96th Infantry Division Deadeyes Asssociation

A Bit of Home on the Front Lines
   I was a member of the Armed Forces in the invasion of Okinawa as a rifle squad leader in a front line company. Our Division, along with several others made the landing on April 1, 1945, Easter Sunday. After being in combat for nearly two weeks our regiment, now a mere shell of the regiment which landed on Easter Sunday, was pinched out and moved to the rear to receive replacements and bring the number up to full strength. Upon moving back up on the front I had a full squad, five regular men and seven replacements. At first our company was in reserve in our Battalion and then only our platoon. We were used daytime bringing up ammunition, water and rations and night times filled in gaps on the front line.

   On one of these evenings, my platoon sergeant had me place my men up front to cover our given area.  While digging in, a machine gun squad leader from Heavy Weapons company and his men came into our area and set up to cover a draw. Much to my surprise the squad leader was a friend from back home, Robert Abbott, and we shared the same foxhole together throughout the night. Being together, we felt this was like a bit of home, while even though on the front line. Having a brief encounter with the enemy late evening and artillery rounds in our area we were lucky in not receiving any casualties that night, although we caused a number of such to the Japanese. It was a sad parting in the morning when we left the area and returned to our respective companies, never knowing whether we would ever see each other again.

   Several days later, our platoon sergeant, Dennis O. Duniphin was given the word to take his platoon and fill a position in another company area where a platoon from that company had received heavy casualties and the few men left were withdrawn. I was appointed to take the lead with my squad and regain this area. As we reached our objective, I along with another platoon member were struck down and seriously wounded by shrapnel from a mortar round.

    After being given first aid by my platoon sergeant, and him applying tourniquets to my left leg and arm and a bandage to a small wound on my left side rib area, a litter was acquired from our battalion aid station and two of my squad members carried me to the aid station where I received blood plasma, then taken by ambulance, along with other wounded to a general hospital. Shrapnel was removed; wounds cared for, cast applied to leg and arm in preparation to be evacuated back to the states.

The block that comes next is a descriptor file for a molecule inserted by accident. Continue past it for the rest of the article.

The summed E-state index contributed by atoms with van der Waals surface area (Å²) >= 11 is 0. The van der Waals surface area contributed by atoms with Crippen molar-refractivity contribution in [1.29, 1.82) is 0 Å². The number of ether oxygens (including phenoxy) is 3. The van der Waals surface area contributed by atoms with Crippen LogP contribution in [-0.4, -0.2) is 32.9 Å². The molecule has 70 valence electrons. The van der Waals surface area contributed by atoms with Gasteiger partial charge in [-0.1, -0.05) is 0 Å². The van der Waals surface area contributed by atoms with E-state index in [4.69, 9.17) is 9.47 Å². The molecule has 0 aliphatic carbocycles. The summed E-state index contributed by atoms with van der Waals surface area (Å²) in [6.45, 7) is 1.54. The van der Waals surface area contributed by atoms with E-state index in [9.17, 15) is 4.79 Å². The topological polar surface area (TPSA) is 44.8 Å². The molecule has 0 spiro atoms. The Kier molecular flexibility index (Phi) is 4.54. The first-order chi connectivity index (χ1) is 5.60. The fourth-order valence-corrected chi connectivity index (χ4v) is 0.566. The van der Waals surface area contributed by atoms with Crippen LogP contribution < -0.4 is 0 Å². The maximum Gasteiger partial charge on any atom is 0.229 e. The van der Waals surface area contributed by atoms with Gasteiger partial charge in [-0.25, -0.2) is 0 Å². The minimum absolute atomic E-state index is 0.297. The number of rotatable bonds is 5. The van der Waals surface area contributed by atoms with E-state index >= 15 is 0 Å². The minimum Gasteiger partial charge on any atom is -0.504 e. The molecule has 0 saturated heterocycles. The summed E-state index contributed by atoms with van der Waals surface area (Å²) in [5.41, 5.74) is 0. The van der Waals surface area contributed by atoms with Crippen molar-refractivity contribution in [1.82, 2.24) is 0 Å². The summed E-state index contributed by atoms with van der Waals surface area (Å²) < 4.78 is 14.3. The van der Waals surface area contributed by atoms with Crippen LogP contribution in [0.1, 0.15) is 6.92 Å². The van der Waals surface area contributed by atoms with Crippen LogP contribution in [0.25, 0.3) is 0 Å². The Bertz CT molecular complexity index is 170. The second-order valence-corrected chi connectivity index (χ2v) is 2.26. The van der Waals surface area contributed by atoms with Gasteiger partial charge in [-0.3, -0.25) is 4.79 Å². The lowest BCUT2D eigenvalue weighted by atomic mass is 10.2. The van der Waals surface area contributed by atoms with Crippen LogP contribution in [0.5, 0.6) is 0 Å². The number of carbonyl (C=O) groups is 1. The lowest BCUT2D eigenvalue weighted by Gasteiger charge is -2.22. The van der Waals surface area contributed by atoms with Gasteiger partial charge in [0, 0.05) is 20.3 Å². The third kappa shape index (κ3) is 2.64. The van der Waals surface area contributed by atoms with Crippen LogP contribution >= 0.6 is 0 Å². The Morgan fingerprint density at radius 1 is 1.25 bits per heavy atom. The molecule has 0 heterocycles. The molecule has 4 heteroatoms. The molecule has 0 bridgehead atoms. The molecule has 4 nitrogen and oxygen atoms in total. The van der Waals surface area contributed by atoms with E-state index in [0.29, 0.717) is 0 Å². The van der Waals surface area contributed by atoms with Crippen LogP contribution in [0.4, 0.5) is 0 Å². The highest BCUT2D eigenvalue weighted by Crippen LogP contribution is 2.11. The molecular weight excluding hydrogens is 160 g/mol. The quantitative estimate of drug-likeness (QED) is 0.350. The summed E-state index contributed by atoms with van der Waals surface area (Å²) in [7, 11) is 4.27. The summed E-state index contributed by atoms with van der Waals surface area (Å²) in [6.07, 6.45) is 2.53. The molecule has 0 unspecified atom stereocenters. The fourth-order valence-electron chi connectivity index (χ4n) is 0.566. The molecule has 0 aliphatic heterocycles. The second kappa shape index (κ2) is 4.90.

While on a convalescence furlough from the Army Hospital at Temple Texas, I - along with my wife, Bernice - visited my folks who were living in Bay City, Michigan. Soon after we arrived, my father informed us that Robert Abbott was also home on convalescence leave from the army hospital he was assigned to, as he had been seriously wounded from shrapnel also. I was very happy he had survived and was brought back to the states and home. Robert was visiting his family who lived in Saginaw, Michigan, a short distance from my parents, and we had a joyous reunion once again in a much safer and happier environment than where we had last met.

    The small fragment of shrapnel that had inflicted my chest wound struck one rib, glanced over against another rib and popped out. The surgeon who prepared my wounds and readied me to be evacuated from Okinawa, said had that shrapnel been one half of an inch higher or lower I would have been ready for grave registration. He also mentioned someone higher up was looking over me and I heartily agree. I feel the same applied to my friend Robert Abbott, and we both thank God for his watching over us.